Discover the Horror – Episode 42: Universal Frankensteins

Frankenstein (1931), The Bride of Frankenstein (1935), Son of Frankenstein (1939), and The Ghost of Frankenstein (1942).

Time to go back to the source! The films that started a mythology, created the stereotypes, and taught us everything we were going to need to know about the mad genius that created a “monster” and the innocent, child-like creature that would eventually be known by his creator’s own name. In this episode, we look back at the first four Universal Frankenstein films, before the monster-ramas, when the main point was the creature and his maker. While there is a lot of material to cover in only one episode, we cover as much as we can, trying to show you just how important, entertaining and well-made these films are after close to a century.

Films mentioned during this episode:

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Happy Birthday, Mr. Karloff!

As a young horror fan, Boris Karloff was the first of my horror heroes, and all of these years later, remains my all-time favorite. He was the first one that I knew the name of the person who was behind the monsters that he played. That came from probably his most famous role as the creature in James Whale’s Frankenstein (1931), or possibly because he narrated the Grinch, but I would later learn and appreciate more and more of his roles.

One reason for this was due to Richard Bojarski’s book The Films of Boris Karloff, which I checked out so often from my middle school library that I was told I couldn’t check it out any longer, to apparently give others a chance to check it out. I would page through there, looking at all the different roles that he appeared in, especially the horror ones, and dream of the day when I might be able to stumble across it on TV some Saturday afternoon. Oh, how naïve we were back then, huh?

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McFarland Book Sale!!!

In our never-ending pursuit of learning more about the horror genre, we have many volumes from McFarland in our library. They have such a wide variety of subjects, from critical essays and academic studies overviews of different sub-genres, and plenty of amazing biographies.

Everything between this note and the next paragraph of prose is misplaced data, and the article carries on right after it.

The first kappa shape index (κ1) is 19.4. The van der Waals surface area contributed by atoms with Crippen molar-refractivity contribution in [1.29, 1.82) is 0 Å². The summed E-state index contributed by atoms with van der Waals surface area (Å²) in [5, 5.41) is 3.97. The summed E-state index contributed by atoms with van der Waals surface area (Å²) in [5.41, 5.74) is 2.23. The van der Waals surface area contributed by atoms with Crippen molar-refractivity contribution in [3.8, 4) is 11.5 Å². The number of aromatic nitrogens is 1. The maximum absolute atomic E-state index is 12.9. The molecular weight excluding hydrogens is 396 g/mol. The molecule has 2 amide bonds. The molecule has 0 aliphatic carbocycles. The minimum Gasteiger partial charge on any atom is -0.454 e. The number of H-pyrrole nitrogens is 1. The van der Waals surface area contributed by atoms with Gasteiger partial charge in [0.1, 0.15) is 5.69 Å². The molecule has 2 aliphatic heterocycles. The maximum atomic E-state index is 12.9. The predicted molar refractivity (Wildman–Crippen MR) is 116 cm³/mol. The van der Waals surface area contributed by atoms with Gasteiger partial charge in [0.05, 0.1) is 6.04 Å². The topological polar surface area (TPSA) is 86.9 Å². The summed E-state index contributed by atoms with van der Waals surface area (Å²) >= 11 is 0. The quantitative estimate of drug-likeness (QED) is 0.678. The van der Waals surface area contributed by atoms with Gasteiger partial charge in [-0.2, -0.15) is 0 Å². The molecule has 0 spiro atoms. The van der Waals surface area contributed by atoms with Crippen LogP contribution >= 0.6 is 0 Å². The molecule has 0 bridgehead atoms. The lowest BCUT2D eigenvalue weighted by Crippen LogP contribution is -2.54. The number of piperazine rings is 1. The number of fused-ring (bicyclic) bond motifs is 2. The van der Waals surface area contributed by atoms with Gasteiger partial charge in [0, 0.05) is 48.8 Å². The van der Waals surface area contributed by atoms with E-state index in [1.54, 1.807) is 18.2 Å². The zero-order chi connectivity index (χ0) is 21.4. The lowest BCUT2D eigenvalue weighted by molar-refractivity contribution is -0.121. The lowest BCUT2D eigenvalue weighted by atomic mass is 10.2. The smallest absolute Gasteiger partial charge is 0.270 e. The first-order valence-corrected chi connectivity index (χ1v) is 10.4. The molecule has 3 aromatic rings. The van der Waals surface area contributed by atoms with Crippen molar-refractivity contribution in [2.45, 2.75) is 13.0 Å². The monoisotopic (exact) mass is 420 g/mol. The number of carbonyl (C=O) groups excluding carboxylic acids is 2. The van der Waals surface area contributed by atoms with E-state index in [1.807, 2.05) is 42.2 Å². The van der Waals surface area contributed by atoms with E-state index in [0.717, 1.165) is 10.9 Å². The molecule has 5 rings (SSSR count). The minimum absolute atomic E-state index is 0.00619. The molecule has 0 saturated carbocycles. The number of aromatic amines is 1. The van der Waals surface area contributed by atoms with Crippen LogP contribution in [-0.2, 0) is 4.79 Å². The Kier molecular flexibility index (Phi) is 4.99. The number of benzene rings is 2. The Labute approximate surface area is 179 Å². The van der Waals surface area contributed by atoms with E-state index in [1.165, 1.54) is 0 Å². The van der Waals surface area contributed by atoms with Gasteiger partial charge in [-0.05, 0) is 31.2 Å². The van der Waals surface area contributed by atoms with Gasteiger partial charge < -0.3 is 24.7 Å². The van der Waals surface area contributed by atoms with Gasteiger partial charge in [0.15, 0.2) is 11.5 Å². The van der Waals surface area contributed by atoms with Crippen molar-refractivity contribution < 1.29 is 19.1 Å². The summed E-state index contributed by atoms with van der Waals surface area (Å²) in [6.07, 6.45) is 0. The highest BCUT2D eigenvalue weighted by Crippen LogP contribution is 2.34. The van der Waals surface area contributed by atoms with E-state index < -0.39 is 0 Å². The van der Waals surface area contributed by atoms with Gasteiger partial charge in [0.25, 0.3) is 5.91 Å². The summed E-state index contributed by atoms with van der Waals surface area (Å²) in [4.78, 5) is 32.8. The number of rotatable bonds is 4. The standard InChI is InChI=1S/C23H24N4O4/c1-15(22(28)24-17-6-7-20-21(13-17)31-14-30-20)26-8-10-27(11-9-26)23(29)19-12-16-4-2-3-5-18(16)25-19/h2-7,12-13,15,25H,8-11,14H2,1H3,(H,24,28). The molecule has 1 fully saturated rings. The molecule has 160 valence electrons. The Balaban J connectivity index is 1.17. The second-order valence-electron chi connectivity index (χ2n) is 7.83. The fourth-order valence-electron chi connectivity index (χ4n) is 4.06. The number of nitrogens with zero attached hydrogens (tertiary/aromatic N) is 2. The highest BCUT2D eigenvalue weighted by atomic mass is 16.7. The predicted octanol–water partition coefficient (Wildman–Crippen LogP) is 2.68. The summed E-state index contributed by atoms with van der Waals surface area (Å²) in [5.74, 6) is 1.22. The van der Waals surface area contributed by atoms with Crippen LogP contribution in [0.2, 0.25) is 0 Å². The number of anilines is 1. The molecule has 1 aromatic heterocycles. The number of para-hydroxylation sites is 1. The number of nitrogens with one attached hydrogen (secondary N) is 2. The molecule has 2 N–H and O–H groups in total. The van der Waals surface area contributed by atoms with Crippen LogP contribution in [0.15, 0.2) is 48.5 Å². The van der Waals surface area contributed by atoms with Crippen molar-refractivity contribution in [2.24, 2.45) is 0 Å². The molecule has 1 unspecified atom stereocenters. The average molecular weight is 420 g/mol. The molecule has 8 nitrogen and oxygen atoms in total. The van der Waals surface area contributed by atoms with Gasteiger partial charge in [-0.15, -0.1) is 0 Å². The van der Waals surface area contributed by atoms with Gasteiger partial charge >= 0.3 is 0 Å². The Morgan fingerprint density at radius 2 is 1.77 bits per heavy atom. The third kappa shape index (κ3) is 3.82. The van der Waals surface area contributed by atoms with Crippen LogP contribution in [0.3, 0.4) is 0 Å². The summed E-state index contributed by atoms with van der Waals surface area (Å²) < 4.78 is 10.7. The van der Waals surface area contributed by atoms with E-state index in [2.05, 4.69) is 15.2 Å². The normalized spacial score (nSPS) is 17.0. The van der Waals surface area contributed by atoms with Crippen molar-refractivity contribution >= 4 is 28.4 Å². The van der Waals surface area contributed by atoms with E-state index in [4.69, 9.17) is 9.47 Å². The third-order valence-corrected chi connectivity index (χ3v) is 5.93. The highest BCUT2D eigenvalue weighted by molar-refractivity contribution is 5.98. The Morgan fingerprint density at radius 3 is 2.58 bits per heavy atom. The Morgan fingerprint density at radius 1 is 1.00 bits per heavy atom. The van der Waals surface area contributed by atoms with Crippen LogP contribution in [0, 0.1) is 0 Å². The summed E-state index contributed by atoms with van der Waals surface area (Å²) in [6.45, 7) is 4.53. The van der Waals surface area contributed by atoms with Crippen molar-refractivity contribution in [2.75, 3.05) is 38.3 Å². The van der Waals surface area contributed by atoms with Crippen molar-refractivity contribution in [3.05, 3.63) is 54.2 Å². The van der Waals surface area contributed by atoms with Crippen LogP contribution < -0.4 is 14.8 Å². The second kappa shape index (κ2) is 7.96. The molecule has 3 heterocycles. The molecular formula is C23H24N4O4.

Going on right now, McFarland is not waiting until Black Friday to start their online sales but have started offering 40% off ANY title!!! Just head over to their website (by clicking HERE) and start choosing titles. When you get to the check out, add in HOLIDAY22 for the code and it will take off the 40%. That’s damn near half price folks! I know McFarland can be a bit pricy so now is your chance to save some series dough! The sale goes from now until Monday, November 28th, so don’t wait too long!

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Peter Bogdanovich – Rest in Peace

While Mr. Bogdanovich wasn’t prolific in the horror genre, on one of his first films he worked with on the horror greats on one of their last films. The film was Targets (1968), and the star was Boris Karloff. Bogdanovich not only directed the film but starred alongside him as well. The story is about an old aging horror icon tired of the old ways, that beautifully (and terrifyingly) blends the old fictional horror with new and real horror of the day when a young man goes on a killing spree for no apparent reason.

Bogdanovich gave Karloff a chance to show once again that he was a much more talented actor than most would ever give him credit for. But Bogdanovich was a true lover of cinema in every sense of the word, and when you hear him talk about movies, you understand a little more the power of cinema.

Our thoughts go out to him and his family in this difficult time. Gone, but not forgotten.

Frankenstein . . . Ninety Years & Counting

Cinema history changed 90 years ago on this day, with the release of James Whale’s Frankenstein. Sure, Dracula had been released in February and was a big hit, but some thought it was a fluke. But once Frankenstein hit the screens, the wheels started turning for what would become the Universal Horror Classics. Can you imagine being in that audience 9 decades ago, having no idea what you were going to be seeing onscreen?